This opinion is based on the information provided. There is some conflicting information surrounding the events. Key recommendations include: Staff take responsibility for their actions and ensure timely reporting of incidents. The organisation ascertains the competence of staff employed into identified roles.  Ensure that all staff have been provided consistent orientation and ongoing training that is adapted and specific to the needs of the person(s) they are employed to support. This includes; understanding their roles and responsibilities in the assessment of, and responses to situations that may escalate, the integration of diagnostic implications into the care of a person and how these are to be managed in the context of promoting respect, choice, community presence, participation and skill acquisition (O’Brien & Lyle, 1986) for persons with intellectual disability who require secure care in the community.  

The adequacy of the training provided to [Ms C] by [the disability service] prior to commencing care for [Ms A].

The Request for Service Provision […] by NIDCA (National Intellectual Disability Care Agency), under a Secure Order for community residential support pursuant to the ID(CC&R) Act (Intellectual Disability Compulsory Care & Rehabilitation Act, 2003), was ‘To provide a residential and lifeskills service for [Ms A] at [the disability service].’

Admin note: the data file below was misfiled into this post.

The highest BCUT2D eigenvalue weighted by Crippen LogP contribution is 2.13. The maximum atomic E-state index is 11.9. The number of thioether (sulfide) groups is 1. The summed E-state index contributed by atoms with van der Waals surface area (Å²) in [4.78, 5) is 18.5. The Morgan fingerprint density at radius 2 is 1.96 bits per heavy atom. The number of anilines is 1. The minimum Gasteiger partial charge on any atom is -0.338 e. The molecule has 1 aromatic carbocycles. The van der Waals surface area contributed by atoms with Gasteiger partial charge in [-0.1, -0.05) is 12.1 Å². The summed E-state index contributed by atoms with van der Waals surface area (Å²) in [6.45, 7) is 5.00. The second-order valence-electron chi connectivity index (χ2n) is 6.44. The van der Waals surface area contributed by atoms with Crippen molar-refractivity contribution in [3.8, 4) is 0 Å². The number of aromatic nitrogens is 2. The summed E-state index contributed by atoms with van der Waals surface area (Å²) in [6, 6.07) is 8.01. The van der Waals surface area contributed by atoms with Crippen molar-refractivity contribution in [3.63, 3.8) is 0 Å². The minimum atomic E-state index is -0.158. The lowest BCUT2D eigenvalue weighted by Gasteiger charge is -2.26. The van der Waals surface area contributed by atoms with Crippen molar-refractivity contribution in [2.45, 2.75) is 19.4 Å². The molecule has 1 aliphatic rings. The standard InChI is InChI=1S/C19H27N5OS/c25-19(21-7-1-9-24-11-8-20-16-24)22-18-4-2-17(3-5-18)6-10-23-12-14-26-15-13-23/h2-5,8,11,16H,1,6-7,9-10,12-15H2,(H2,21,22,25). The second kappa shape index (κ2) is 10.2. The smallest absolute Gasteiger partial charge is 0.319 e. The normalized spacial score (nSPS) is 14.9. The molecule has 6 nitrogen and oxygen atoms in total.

[Ms C’s] Resume states that she has [qualifications] in Social Work [and] Mental Health Support Work. […] From this document, it appears her work experience was primarily as a mental health support worker both in the community and in a secure mental health care setting. In regard to the latter, it is likely, [Ms C] would have been working under the direction and delegation of registered health professionals on a daily basis. 

The Role Description for a Community Support Worker includes accountabilities and expectations in regard to providing support ‘for managing challenging behaviour to protect the client, themselves and others’ as well as protecting the safety of clients ‘from harm, injury …’. Health and Safety requirements within this role also require the employee to ‘Ensure that safe working procedures are practices and no one is endangered through their actions … Report all incidents …’